Please Miss

A speculative memoir of gender transition and recovery from addiction, refracted through pop culture, queer theory, film, TV, literature, and (what feels like) stand-up comedy–like The Argonauts caught in a hall of mirrors, with a lot more sex and humor.

Coming soon from Seal Press in 2022

Advance praise for Please Miss

This is the queer memoir you’ve been waiting for; a dizzying mix of theory and pastiche, metafiction and memory. PLEASE MISS is Terry Castle meets Lauren Slater meets Michelle Tea; hilarious and sexy and terrifying in its brilliance. But don’t worry—Lavery is an avalanche you’ll be glad to be buried under.

Carmen Maria Machado, author of In the Dream House

Grace Lavery’s memoir – if that’s what it is? – is a daring, perverse, mind-blowing, intellectual, hilarious, outrageous, inspired work of art that somehow is touchingly sincere while giving no fucks whatsoever. I read this laughing out loud, clutching my pearls, my mind exploding in wonder. This meditation on trans bodies, queer sex, pop culture, academia, and fantasy rips open bold and badly needed new terrain in literature.

Michelle Tea, author of Against Memoir

An unclassifiable pastiche of genuine beauty, a meta-memoir that takes its humor as seriously as its philosophy. Lush, louche, and utterly virtuosic, PLEASE MISS takes a puff off a cigarette, and blooms an astonishing constellation of genres. A book of linked vignettes, an argument given in undercurrent, in root systems, in smoke. Lavery stakes a claim not only on contemporary theories of transgender experience and writing, but nothing short of the reader’s sensorium itself. PLEASE MISS gives us what we came for and then the much-more for which we did not know we could come.

Jordy Rosenberg, author of Confessions of the Fox

PLEASE MISS is a wickedly smart and filthily funny mosaic of criticism, memoir, and autofiction that is refreshingly avant-garde, profoundly erotic, and as enthralling as an intimate all-night conversation with the brainy high femme BFF you wish you had. I wish it upon everyone.

Melissa Febos, author of Abandon Me

In the way that excellent style always blurs the question of genre, Grace Lavery shows how excellent style can blur gender with equal verve. This book reframes the question of transition from the familiar journey from A to B, and replaces that journey with a can’t-look-away performance of wit, language, irreverence, and delight so compelling that a reader forgets about destinations all together.

Torrey Peters, author of Infect Your Friends and Loved Ones and Detransition, Baby

Grace Lavery’s PLEASE MISS is a transition-memoir-as-fever-dream that perhaps sits more comfortably alongside the work of New Narrative writers like Dodie Bellamy than amongst the Janet Mocks of the world. PLEASE MISS underscores the point that literature has evolved past the need for overcooked tell-all transition memoirs by presenting us with an hallucinatory journey that’s both hilarious and bizarre. Lavery’s work is part of an emerging vanguard of trans non-fiction that is surgically reconstructing the genre.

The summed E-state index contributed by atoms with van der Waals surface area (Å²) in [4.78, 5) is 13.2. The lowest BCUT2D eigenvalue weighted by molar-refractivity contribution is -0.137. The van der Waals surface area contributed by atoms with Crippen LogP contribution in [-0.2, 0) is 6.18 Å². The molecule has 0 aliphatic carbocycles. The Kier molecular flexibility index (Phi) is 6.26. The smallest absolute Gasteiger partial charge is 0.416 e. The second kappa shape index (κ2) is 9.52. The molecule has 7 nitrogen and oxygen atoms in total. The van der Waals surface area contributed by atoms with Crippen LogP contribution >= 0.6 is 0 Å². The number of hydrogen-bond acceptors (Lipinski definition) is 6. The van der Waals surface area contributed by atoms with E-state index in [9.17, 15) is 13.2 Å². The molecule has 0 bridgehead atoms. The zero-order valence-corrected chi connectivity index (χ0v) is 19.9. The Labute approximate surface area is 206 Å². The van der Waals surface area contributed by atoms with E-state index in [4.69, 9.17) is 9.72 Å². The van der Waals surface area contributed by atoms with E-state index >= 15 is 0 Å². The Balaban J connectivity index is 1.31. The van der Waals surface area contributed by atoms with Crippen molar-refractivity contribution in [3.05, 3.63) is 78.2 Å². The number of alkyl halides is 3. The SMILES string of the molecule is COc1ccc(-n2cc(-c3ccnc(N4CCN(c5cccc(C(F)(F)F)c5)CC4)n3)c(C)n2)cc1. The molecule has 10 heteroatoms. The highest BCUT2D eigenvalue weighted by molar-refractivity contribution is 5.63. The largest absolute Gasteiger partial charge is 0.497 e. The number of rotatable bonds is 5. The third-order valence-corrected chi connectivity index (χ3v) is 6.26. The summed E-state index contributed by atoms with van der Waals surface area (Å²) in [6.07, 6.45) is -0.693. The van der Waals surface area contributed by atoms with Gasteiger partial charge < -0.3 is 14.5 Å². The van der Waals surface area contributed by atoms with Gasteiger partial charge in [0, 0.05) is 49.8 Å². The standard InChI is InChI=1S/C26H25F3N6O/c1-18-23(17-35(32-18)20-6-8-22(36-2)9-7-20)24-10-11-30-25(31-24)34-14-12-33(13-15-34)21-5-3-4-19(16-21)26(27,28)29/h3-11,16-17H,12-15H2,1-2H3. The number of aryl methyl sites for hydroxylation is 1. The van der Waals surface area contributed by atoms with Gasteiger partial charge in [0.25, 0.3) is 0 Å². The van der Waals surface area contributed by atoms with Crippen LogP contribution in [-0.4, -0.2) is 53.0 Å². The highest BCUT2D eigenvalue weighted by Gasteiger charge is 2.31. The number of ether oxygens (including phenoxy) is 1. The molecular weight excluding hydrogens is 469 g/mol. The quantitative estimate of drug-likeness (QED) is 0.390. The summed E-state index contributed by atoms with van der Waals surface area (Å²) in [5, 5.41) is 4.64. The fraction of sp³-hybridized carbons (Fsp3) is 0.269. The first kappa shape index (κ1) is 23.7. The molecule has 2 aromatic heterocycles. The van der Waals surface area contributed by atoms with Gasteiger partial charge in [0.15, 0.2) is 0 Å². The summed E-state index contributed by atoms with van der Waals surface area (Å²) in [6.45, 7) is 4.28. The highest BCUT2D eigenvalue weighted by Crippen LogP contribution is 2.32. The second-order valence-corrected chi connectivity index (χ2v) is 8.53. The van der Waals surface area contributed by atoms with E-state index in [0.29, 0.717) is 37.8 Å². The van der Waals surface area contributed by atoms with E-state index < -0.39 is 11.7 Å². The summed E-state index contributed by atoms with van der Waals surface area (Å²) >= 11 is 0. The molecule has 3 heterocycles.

Morgan Page, artist and activist, 2014 Lambda Literary Fellow

Have you ever walked into a room and been hit by an unmistakeable intimate aroma and you think “it sure smells like genres have been fucking in here?” That’s the effect of this text, which cheerfully explodes the trans memoir as political and rhetorical apparatus, refusing norms of uplift or disclosure or cis reader reassurance in favor of the messy magic of a joyfully plural existence: code switching from the high theory to face-in-the-pillow action, Lavery opens up but she doesn’t come clean. It’s all here: psychoanalysis and femmebots and sperm banks and lunches with your ex. Family secrets and family falsehoods and weird detours that require, and deserve, their own fonts. Noir interludes; Wildean pedagogy; Hawaiian excursions. Musical numbers. Mysterious letters to and from the past. Clowns. And Fucking. Lots of fucking, but also sharp sadness and bad drugs and sudden joy and better drugs. You will annoy loved ones because you’re going read big chunks of this out loud to them and their jaws will drop at the chutzpah of Grace abounding. What J.H. Sasfy said of the songs on The Cramps’ debut EP is also true of the wild gearshifts and switchbacks in Lavery’s PLEASE MISS; these chapters “don’t pummel and you won’t pogo: they ooze, you’ll throb.”